It is not clear why the author of the course notes picked two nude self-portraits of Elina Brotherus as illustrations. While most of her work (Brotherus, 2016) includes the photographer as her own model, she is fully-clothed for the majority of it.
Elina Brotherus (b 1972) is a Finnish photographer, now based in Finland and France. “I was left with this idea of what adults do,” she says. “They do chemistry and if that doesn’t work, they study art. So that’s what I did.” (quoted by Sherwin, 2010). In this she is modest, having gained both an MSc in chemistry and an MA in photography. At the time of Sherwin’s Guardian article, she was best known for her landscape and figure-in-landscape. Her autobiographical photography came later and reflects an earlier period, including the ‘Das Mädchen sprach von Liebe’ and the Model Studies series.
There are differences between Brotherus’ work and that of Francesca Woodman. With Brotherus, I get a much stronger impression of narrative, within individual images and in the series. And, of course, Woodman denied herself the opportunity to mature as a photographer.
The link between Brotherus’ early and late periods of autobiographical work is illustrated in the series ‘12 ans après‘ (12 Years Later) made in 1999 and 2011-13. During a period as artist-in-residence to the Musée Nicéphore Niépce in Chalon-sur-Saône, she made the series ‘Suites françaises’ showing herself learning French with the aid of Post-it notes stuck to parts of her guesthouse rooms. Returning to teach a workshop in 2011, she stayed in the same guesthouse and recorded many of the same places and scenes; the two sets of images creating a dialogue across the years.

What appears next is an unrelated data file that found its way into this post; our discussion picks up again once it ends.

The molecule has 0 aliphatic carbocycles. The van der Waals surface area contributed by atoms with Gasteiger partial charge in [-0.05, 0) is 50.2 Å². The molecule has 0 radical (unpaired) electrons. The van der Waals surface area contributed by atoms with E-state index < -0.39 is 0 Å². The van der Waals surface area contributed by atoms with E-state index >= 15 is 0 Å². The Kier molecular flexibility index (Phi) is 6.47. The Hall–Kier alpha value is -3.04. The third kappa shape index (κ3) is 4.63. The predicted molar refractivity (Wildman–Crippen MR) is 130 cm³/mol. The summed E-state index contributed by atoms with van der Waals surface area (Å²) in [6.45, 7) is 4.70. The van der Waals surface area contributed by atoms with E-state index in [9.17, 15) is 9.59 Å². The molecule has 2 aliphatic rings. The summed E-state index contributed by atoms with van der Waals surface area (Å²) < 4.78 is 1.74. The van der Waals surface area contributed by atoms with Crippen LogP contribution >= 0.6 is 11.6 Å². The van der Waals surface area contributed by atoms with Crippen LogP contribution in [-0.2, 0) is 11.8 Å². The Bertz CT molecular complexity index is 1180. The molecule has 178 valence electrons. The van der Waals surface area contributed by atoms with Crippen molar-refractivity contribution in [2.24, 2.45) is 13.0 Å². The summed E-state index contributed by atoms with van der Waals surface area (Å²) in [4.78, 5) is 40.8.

Unlike, say, Cindy Sherman whose self-portraits have an air of artifice and glamour, Brotherus is brutally honest about herself and her emotions. Probably the most personal series is ‘Annonciation‘, made between 2009 and 2013, dealing with five years of unsuccessful infertility treatment and her final acceptance of involuntary childlessness.
Broken up into years by facsimile diary pages, the series charts a progress through hope, despair and tears to a form of acceptance, a female figure with her back to camera in the middle of a snowy landscape.
As a sort of follow-up, ‘Carpe Fucking Diem‘ (2011-15) “… is an attempt to reconstruct the meaning of life for a future that is not what I imagined it to be”. Shot partly in parallel with ‘Annonciation‘ and partly in the two years afterward, the series takes Brotherus from those depths to a new surreal view of things around her. In her own words, “I don’t have children so I don’t need to adopt any preconceived role of an adult. I can give normality the finger. Carpe Fucking Diem is also about inventing strange games for the playground of the camera.”
Asbæk, M (s.d.) Elina Brotherus [online] Available at <http://www.martinasbaek.com/Artists/Elina-Brotherus> [Accessed 30/9/2017].
Brotherus, E (2016) Elina Brotherus [online] Available at <http://www.elinabrotherus.com> [Accessed 30/9/2017].
Sherwin, S (2010) Artist of the week 104: Elina Brotherus [online] Available at <https://www.theguardian.com/artanddesign/2010/sep/08/artist-week-elina-brotherus-photography> [Accessed 30/9/2017].